And after a week of getting annoyed at photographs of large jubilant crowds elsewhere in the US, I’ve decided to take a sabbatical from caring what other people do.
I mean, I do care, in the sense that we’re all interconnected. And I care in that I don’t want a second big wave of infection slamming hospitals and killing people. But I’ve also seen that caring deeply about what I have no hope of controlling is a path to despair. So I’m focused on what is in my control: Being personally cautious, loving my husband, and writing MOAR books. 🙂
Washington State continues to take the slow-and-careful path toward re-opening the economy. We’ve had about a thousand deaths since this started, which is sad, but also kind of amazing given that we started out as the epicenter of the US outbreak. But there’s also a growing sense of this-can’t-go-on-forever that I feel swirling around. P & I work from home, we don’t have kids, and we’re used to living in a small space with our own projects to keep us company. So it’s easy for someone in my shoes to say “Sure, let’s be super-cautious and take our time!” But not everyone’s situation is so cushy, and caution is an expensive luxury when you can’t afford not to go into work.
Amid the outrage about idiots chanting slogans and waving guns in the air, I think we forget that not everyone can work from home, and people need to eat and pay rent. I’m grateful for the small business loan program that has been putting people back to work, including my younger brother and the barista down the street.
Seattle is starting to thaw. While my county is still in Phase One of lockdown for a while longer, the environment is already starting to change. Our local coffee sh0ps are coming back online, one at a time, ending the great coffee clampdown of 2020. (Take-out only) King County had it’s first day without coronavirus deaths recently, a beautiful milestone, and I’m seeing a lot more people wearing masks, even outside. This morning we woke up to traffic noise, something that used to be normal, but which seems shockingly loud after months of near-silence outside.
In a way, this moment feels like the morning after a storm. You go outside and check for damage, counting broken windows and dangling power lines, wondering how much it’s going to cost to put everything back together again. Only the thing that’s broken isn’t a house or a neighborhood, it’s the entire economy. And without a vaccine ready there are likely to be more storms rolling in. Still, even knowing that, I’m relieved to discover tiny moments of reprieve. Like a brief chat with a barista while they pull a shot of espresso, or twenty minutes sitting in the grass in a park.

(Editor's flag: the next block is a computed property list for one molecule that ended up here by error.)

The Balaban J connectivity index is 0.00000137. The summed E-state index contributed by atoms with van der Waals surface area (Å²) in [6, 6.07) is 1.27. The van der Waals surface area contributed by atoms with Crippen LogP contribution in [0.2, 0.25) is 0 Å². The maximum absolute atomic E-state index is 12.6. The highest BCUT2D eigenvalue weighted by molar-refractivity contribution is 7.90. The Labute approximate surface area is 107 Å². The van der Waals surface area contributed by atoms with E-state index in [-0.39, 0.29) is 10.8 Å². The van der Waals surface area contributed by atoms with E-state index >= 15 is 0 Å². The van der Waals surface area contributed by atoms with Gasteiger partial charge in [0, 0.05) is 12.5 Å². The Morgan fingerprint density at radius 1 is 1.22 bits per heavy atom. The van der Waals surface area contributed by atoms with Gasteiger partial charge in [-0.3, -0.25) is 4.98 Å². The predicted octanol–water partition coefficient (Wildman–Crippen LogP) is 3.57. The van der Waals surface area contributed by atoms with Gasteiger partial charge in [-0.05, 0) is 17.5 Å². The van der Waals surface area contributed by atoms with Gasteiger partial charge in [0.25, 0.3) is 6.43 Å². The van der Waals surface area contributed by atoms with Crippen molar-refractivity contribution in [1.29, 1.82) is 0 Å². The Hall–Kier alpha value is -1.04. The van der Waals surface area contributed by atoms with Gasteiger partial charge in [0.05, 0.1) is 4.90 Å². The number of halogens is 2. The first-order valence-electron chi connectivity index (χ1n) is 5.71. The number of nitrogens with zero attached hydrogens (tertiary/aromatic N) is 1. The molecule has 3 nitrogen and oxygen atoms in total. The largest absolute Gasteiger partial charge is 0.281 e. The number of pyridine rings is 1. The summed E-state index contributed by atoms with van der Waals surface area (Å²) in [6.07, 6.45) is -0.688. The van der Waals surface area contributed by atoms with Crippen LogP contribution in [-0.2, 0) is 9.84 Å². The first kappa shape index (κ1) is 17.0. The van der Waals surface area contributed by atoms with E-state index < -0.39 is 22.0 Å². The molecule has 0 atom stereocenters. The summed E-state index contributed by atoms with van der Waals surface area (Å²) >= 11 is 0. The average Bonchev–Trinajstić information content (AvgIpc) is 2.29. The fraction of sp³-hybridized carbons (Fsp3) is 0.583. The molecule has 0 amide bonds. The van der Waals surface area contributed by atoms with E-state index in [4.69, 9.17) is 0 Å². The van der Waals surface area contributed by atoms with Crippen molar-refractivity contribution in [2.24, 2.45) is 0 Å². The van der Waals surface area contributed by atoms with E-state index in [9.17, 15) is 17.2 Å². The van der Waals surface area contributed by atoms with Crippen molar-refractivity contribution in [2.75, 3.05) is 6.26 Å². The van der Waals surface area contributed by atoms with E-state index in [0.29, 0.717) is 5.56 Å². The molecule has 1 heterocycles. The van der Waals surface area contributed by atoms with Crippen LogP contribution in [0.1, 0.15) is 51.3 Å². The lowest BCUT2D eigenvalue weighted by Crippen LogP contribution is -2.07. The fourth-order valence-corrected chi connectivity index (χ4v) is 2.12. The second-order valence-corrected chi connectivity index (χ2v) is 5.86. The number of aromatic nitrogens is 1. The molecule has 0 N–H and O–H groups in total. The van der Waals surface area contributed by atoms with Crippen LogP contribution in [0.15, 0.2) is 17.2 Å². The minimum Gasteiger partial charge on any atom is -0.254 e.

Give us a taste of that sweet, sweet, normalcy!
Still, my cautious nature tells me that this pandemic is about to get more dangerous, not less, as pent-up humans rush out into the world hungry for the experiences they’ve been missing. We’ve all seen those shocking videos of of packed beaches, busy casinos, and overflowing parking lots. Millions of workers will soon return to work out of financial necessity, and state governments, despite some valiant efforts, have struggled to procure as many testing supplies as they need. Unfortunately, our own federal government has been hostile when they should have been helpful. My state recently received a large shipment of Q-tips from the federal government instead of the promised testing swabs. In this climate, it’s difficult to interpret such a “mistake” as anything but an upraised middle finger coming directly from the White House, but after four years of Trump I’ve reached a point where such events are like being kicked in a sore spot already sore from too much kicking. It hurts, sure, but what can you do?
You keep on living.
My book sales are up, probably due to my marketing efforts, but possibly because folks are reading more. More broadly, I think we’re all still waiting to see what the economic fallout looks like. Seattle, with its high proportion of tech workers, may fare okay on average, but even here the consequences seems serious. Our local restaurant scene is pretty thrashed, tourism, always huge here in the summer, is non-existent, and I can’t imagine feeling safe getting on a plane or a crowded bus anytime soon. Like many people, we’re wondering when it will be safe enough to go and visit our parents. And when will it be safe enough to get together with a friend or two? Also, what does safe enough even mean? And if pent-up humans go crazy and start smearing their germs all over one another in an orgiastic late-summer hug-fest, should the rest of us still stay inside and wait for the second wave of infection to burn itself out?
I suppose we’ll figure things out, as we always do, one small decision at a time.
Take care, everyone, and keep washing those paws.